Make us your home page
Instagram

Tampa Bay leads as Florida jobless rate falls to 7.5 percent

Ivan Mateo, 50, of Tampa, who works 20 hours or less a week in customer service, looks for a job Monday on West Cypress Street in Tampa. He is anxious to find more work. The bay area’s unemployment rate dipped to 6.9 percent in March, the lowest level in nearly five years, but there is a nagging fear that the low level is because discouraged workers dropped out of the labor force. As the job market picks up they could start looking again, pushing up the jobless rate.

AUSTIN ANTHONY | Times

Ivan Mateo, 50, of Tampa, who works 20 hours or less a week in customer service, looks for a job Monday on West Cypress Street in Tampa. He is anxious to find more work. The bay area’s unemployment rate dipped to 6.9 percent in March, the lowest level in nearly five years, but there is a nagging fear that the low level is because discouraged workers dropped out of the labor force. As the job market picks up they could start looking again, pushing up the jobless rate.

Tampa Bay is playing a starring role in the steady, broad-based recovery of Florida's long-suffering jobs market.

The bay area's unemployment rate dipped to 6.9 percent in March, the lowest level in nearly five years, as the region continued its reign as the state's top job creator. Over the last 12 months, Tampa Bay has added 35,900 jobs, more than twice as many as any other Florida metro. Its addition of 11,700 jobs in March alone was second only to Miami-Fort Lauderdale.

"Tampa gets a gold star thus far in 2013 in terms of how the labor market has been faring," said University of Central Florida economist Sean Snaith.

The statewide numbers released Friday were likewise encouraging: Florida's jobless rate tumbled to a four-and-a-half-year low of 7.5 percent, down from 7.7 percent in February, as the state added 32,700 jobs over the month. Florida is now up 141,300 jobs compared to March 2012, with government and manufacturing the only areas still shedding thousands of jobs over the year.

Nearly every other industry is on the upswing, led by 42,300 more jobs in trade, transportation and utilities, a broad category that includes everything from gas stations to retail to auto sales.

Gov. Rick Scott, speaking at a Friday morning event in Naples honoring manufacturer Pelican Wire, said the latest figures prove his jobs strategy is working.

"In Florida, our economy is turning around because we focus every day on creating new jobs for our families," he said, noting the state has added 320,000 private sector jobs since he took office a little over two years ago.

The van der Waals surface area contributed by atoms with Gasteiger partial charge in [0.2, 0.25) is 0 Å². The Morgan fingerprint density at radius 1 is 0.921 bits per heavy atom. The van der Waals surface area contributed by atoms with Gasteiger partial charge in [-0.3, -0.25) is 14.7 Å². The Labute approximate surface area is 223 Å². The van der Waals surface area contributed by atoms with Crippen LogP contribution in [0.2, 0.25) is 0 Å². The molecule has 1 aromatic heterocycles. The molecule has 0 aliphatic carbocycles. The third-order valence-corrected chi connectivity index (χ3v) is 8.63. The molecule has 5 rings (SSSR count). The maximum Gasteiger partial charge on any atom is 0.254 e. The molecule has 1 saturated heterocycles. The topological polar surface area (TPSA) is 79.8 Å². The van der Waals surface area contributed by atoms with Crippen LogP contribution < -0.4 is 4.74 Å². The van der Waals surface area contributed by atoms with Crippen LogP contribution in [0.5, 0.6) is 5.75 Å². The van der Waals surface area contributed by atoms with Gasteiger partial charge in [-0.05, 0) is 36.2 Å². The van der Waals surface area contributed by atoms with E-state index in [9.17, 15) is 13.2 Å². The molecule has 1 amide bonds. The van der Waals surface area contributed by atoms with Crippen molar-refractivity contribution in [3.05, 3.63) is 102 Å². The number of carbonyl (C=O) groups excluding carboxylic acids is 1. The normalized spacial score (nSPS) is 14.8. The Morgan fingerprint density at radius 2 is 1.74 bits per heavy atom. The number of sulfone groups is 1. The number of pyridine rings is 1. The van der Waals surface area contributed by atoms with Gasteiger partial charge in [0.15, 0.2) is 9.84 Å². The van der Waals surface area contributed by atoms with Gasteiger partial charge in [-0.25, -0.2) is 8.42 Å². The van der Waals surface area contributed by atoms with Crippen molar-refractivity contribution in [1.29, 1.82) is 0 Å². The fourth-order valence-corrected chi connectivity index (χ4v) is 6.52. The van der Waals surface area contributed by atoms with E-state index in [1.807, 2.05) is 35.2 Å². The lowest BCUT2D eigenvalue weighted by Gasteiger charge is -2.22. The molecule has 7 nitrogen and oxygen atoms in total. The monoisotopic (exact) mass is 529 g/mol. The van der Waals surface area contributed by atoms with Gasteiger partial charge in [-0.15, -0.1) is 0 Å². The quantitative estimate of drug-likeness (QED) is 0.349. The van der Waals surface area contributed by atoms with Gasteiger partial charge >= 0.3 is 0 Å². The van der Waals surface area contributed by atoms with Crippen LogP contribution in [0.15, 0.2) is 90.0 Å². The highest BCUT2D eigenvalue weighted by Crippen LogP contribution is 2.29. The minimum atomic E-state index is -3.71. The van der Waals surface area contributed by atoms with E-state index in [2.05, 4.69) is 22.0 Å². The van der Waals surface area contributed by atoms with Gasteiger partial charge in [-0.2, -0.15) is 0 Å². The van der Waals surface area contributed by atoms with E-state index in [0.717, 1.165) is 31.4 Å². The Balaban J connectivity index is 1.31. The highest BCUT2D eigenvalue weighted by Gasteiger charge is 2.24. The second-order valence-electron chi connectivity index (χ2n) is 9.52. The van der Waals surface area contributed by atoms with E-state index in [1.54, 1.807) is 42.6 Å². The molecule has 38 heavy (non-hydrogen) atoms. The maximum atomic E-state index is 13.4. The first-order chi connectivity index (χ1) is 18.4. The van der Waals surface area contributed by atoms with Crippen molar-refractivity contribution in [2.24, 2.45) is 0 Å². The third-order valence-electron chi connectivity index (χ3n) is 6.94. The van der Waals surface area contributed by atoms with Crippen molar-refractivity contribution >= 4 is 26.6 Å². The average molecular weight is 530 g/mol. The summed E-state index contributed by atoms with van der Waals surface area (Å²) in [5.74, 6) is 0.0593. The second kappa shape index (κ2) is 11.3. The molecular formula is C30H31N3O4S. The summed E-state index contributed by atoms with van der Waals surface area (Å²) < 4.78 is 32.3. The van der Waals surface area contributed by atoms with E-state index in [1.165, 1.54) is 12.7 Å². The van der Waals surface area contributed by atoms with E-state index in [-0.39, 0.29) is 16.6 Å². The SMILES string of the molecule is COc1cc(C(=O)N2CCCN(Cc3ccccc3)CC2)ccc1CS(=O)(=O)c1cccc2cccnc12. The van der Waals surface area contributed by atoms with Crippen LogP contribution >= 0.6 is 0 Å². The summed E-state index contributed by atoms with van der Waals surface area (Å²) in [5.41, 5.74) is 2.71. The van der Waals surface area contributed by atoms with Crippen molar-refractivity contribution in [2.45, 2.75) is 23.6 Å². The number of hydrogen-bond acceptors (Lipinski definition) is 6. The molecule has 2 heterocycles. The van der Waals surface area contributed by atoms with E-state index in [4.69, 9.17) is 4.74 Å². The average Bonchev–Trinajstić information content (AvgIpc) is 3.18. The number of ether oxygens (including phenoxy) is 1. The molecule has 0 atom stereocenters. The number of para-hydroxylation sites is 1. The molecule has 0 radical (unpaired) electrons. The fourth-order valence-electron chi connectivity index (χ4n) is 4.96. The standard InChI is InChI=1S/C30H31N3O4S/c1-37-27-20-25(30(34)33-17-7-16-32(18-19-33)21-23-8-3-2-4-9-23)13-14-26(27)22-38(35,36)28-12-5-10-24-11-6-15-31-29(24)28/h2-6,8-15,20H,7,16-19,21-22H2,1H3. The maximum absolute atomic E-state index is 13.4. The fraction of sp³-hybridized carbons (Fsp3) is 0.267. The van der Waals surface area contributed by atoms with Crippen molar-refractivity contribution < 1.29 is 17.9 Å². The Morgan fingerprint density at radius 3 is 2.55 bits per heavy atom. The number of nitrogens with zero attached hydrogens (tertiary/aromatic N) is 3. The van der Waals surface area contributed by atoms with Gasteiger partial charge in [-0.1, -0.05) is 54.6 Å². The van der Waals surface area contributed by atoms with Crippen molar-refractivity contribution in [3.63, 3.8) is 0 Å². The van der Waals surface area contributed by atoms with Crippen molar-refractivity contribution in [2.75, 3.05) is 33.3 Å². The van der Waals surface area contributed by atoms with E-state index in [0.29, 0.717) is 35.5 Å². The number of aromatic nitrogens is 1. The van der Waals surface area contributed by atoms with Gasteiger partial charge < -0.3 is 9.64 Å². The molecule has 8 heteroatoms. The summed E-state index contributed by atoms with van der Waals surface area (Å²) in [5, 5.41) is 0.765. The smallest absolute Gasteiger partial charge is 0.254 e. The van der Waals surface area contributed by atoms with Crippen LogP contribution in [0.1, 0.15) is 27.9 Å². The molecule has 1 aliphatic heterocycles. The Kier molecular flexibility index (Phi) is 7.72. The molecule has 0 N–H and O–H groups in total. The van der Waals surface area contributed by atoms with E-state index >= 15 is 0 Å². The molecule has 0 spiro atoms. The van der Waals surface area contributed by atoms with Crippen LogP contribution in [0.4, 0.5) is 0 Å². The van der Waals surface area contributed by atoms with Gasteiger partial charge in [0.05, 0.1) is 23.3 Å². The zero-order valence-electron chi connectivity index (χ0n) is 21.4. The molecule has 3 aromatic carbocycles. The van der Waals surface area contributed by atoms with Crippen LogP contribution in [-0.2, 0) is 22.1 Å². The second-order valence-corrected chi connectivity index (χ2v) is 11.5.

In one troubling trend line, Florida's labor force contracted again. Over the past month, the pool of Floridians either in a job or looking for work fell by 18,000 even though the state's 16-and-up civilian population grew by 16,000.

The nagging fear is that many of those who dropped out of the labor force are discouraged workers who have just temporarily stopped looking. Once they start job hunting again, that could drive unemployment back up.

Still, although a shrinking labor pool likely exaggerates the drop in unemployment, it doesn't mean jobs aren't finally coming back, said Scott Brown, chief economist with Raymond James Financial in St. Petersburg.

"We're on our way," he said.

For several years, Florida trailed the rest of the country's recovery from the Great Recession. In recent months, the state's unemployment rate has dipped below the national rate, which was at 7.6 percent in March. Florida created more jobs last month than any other state.

The Tampa Bay scene is brighter in part because its economy is more diverse than other Florida metros. It has benefitted from an upward tick in home prices, a rise in exports, more professional and business service jobs and a rejuvenated tourism industry.

As a result, the bay area's unemployment rate has plummeted to 6.9 percent, down from 7.5 percent a month ago and down more than a full percentage point in just two months.

Hillsborough County boasts the lowest rate in the region (6.6 percent). Hernando County persists as the hardest-hit local geography, but its new rate of 8.4 percent is down substantially from a year ago when residents were combatting a jobless rate of 11.6 percent.

Statewide, Monroe retains its bragging right as best-performing county with a rate of 3.8 percent, near the levels Florida enjoyed during its 2006 boom. With a jobless rate of 10 percent, Hendry is the sole Florida county still caught in double-digit unemployment.

Unlike state figures, metro and county figures are not seasonally adjusted and tend to fluctuate more month to month.